The Wall Street Journal recently posted an article titled, “Universal Life Insurance, a 1980s Sensation, Has Backfired”. Now I have become keenly aware over the years that very few people really take my blog to heart unless the run into a post that is an answer to their particular problem. So as I have ranted over the years about universal life insurance imploding and the new indexed universal life going down the same road, I’ve accepted that it is just me blowing off steam. But when the Wall Street Journal blows off steam they have an audience that treats their information as, well, better than mine.
Leslie Scism who wrote the article for WSJ begins by quoting an elderly person about their experience with the universal life insurance purchased in the 1980’s. “A long decline in interest rates caused premiums to soar when they were supposed to stay level, trapping retirees and forcing many to drop coverage.” “These life policies were quicksand,” says one 85-year-old customer.” The quicksand was never explained to customers who bought these policies. The universal life insurance policies were sold as the financial answer to everything. You would have plenty of life insurance, and after some years, enough cash value to retire and live on forever. That was why millions of people bought universal life insurance.
What they weren’t told was that the life insurance and the cash value, yes the entire contract, was dependent on interest rates. If the interest rate stayed high your dreams came true and if they dropped, well, “these policies were quicksand”. It didn’t happen immediately but the insidious march toward the end of your life insurance and retirement started when interest rates dropped in 2002 and have stayed low since. The low interest rates chewed away at the cash value as it was diverted to pay your increasing life insurance premiums. When the cash value ran low or out millions received letters from their life insurance companies letting them know that in order to keep their life insurance in force higher premiums were needed. Often this came as a sticker shocking increase of, say, an increase from $1000 a year to, say, $6000 a year. And remember this was just to keep the life insurance in force. Your cash value was gone and your life insurance was soon to follow.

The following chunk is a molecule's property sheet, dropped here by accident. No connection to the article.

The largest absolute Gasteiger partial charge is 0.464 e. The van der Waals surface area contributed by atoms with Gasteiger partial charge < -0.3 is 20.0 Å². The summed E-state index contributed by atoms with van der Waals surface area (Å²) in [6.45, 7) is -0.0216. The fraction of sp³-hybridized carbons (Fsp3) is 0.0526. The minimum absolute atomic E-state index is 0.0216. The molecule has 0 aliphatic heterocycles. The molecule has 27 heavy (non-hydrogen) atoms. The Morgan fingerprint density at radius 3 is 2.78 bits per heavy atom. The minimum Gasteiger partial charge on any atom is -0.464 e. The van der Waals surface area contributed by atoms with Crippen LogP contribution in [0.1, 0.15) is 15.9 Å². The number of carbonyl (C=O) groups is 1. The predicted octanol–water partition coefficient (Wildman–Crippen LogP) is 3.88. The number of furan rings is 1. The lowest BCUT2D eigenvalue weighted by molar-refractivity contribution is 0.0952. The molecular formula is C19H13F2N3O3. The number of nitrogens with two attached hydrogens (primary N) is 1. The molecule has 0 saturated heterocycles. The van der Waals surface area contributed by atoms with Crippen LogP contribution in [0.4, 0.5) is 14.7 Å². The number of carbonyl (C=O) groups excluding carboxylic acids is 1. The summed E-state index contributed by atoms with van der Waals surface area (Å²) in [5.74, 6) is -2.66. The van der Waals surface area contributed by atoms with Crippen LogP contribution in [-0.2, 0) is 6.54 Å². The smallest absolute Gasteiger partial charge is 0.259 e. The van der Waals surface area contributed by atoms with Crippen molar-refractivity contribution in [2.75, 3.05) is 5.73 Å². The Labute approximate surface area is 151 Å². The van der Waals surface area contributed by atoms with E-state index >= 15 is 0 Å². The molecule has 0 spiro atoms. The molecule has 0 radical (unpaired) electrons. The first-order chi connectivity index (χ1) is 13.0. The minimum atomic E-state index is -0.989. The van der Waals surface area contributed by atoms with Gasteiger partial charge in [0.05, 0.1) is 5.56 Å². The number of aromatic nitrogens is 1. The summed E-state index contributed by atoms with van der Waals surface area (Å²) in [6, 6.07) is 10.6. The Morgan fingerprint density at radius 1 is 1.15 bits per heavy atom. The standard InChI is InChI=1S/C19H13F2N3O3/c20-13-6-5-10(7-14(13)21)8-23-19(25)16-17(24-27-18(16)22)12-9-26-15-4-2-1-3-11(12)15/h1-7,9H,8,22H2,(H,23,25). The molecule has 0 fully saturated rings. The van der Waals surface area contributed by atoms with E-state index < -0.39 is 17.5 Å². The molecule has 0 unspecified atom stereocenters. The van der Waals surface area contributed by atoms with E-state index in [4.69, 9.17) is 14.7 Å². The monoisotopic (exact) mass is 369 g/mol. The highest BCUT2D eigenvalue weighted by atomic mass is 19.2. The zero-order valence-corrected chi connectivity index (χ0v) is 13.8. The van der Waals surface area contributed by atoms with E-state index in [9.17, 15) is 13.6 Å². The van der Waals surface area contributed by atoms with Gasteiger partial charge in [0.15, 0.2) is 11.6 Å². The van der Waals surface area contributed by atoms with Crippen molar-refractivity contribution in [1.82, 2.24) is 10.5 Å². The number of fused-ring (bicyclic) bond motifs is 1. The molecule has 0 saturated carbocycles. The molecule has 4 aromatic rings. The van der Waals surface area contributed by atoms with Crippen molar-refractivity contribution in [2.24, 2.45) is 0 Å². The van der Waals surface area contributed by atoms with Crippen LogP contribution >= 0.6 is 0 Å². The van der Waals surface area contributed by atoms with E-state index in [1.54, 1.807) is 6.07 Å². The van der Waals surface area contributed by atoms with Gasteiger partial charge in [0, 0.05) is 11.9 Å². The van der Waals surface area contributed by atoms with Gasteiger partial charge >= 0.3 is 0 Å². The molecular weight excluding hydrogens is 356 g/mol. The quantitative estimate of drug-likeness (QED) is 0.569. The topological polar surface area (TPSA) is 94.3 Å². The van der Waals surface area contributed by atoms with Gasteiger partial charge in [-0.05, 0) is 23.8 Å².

This phenom is known in the industry as selling on assumptions. Every policy has a guarantee and from the 80’s universal life to today’s indexed universal life, most agents sell based on the pie in the sky numbers that, well, get people to sign on the dotted line. The same illustration that life insurance agents showed those customers with the huge life changing $numbers, the assumptions, also showed another set of numbers call “guarantees”. It is this column of guaranteed values that shows what happens when things don’t go as planned and these values were rarely shown to interested clients because the guaranteed values would call into question the validity of the assumed values, kind of a wet towel effect.
Bottom line. I couldn’t have said it better, but “John Resnick, co-author of an American Bar Association book on life insurance, said of hundreds of older policies he has reviewed over a decade, “easily 90% or more actually were in trouble or soon to be in trouble.” Many people “are sitting on a ticking time bomb, and most probably aren’t aware of it,” he said.” I’ve been screaming this message to the best of my ability for 10 or more years. It should be noted that the WSJ has never written an article supporting the myth behind universal life and indexed universal life. If you have a universal life insurance policy, it is more than prudent advice to have it reviewed by an agent, not the one that sold it to you, but someone that will tell you the truth about the policy’s future. If you have questions or would like me to review your universal life policy, or have purchased or are considering purchasing an indexed UL, call or email me directly. My name is Ed Hinerman. Let’s talk.